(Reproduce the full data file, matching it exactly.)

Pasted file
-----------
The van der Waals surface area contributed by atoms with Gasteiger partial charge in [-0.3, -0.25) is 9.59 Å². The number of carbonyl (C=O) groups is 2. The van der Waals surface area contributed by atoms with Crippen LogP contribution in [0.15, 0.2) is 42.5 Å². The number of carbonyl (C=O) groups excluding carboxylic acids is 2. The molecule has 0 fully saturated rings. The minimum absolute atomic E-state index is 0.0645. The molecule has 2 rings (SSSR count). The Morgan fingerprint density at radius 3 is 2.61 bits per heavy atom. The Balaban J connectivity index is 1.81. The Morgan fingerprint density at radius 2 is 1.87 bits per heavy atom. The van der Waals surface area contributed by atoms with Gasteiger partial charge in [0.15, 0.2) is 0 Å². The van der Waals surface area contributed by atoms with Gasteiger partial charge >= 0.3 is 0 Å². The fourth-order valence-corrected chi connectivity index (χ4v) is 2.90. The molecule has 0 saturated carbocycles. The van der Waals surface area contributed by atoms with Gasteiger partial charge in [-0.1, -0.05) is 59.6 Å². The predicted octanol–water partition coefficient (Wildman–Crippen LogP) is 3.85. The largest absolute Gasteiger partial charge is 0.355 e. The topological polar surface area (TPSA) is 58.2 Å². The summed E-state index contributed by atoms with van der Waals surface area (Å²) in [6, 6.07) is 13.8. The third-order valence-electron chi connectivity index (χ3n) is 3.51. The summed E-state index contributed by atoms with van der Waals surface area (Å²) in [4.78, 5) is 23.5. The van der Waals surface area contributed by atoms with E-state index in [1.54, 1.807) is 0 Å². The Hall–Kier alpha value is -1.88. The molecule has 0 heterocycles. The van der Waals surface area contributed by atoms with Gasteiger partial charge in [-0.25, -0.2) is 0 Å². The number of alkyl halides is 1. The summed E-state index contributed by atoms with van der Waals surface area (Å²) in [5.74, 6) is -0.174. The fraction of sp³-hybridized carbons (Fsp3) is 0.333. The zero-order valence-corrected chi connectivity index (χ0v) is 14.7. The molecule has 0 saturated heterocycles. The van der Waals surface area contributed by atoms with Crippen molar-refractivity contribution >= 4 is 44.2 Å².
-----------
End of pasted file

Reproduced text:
The van der Waals surface area contributed by atoms with Gasteiger partial charge in [-0.3, -0.25) is 9.59 Å². The number of carbonyl (C=O) groups is 2. The van der Waals surface area contributed by atoms with Crippen LogP contribution in [0.15, 0.2) is 42.5 Å². The number of carbonyl (C=O) groups excluding carboxylic acids is 2. The molecule has 0 fully saturated rings. The minimum absolute atomic E-state index is 0.0645. The molecule has 2 rings (SSSR count). The Morgan fingerprint density at radius 3 is 2.61 bits per heavy atom. The Balaban J connectivity index is 1.81. The Morgan fingerprint density at radius 2 is 1.87 bits per heavy atom. The van der Waals surface area contributed by atoms with Gasteiger partial charge in [0.15, 0.2) is 0 Å². The van der Waals surface area contributed by atoms with Gasteiger partial charge >= 0.3 is 0 Å². The fourth-order valence-corrected chi connectivity index (χ4v) is 2.90. The molecule has 0 saturated carbocycles. The van der Waals surface area contributed by atoms with Gasteiger partial charge in [-0.1, -0.05) is 59.6 Å². The predicted octanol–water partition coefficient (Wildman–Crippen LogP) is 3.85. The largest absolute Gasteiger partial charge is 0.355 e. The topological polar surface area (TPSA) is 58.2 Å². The summed E-state index contributed by atoms with van der Waals surface area (Å²) in [6, 6.07) is 13.8. The third-order valence-electron chi connectivity index (χ3n) is 3.51. The summed E-state index contributed by atoms with van der Waals surface area (Å²) in [4.78, 5) is 23.5. The van der Waals surface area contributed by atoms with E-state index in [1.54, 1.807) is 0 Å². The Hall–Kier alpha value is -1.88. The molecule has 0 heterocycles. The van der Waals surface area contributed by atoms with Gasteiger partial charge in [-0.25, -0.2) is 0 Å². The number of alkyl halides is 1. The summed E-state index contributed by atoms with van der Waals surface area (Å²) in [5.74, 6) is -0.174. The fraction of sp³-hybridized carbons (Fsp3) is 0.333. The zero-order valence-corrected chi connectivity index (χ0v) is 14.7. The molecule has 0 saturated heterocycles. The van der Waals surface area contributed by atoms with Crippen molar-refractivity contribution >= 4 is 44.2 Å².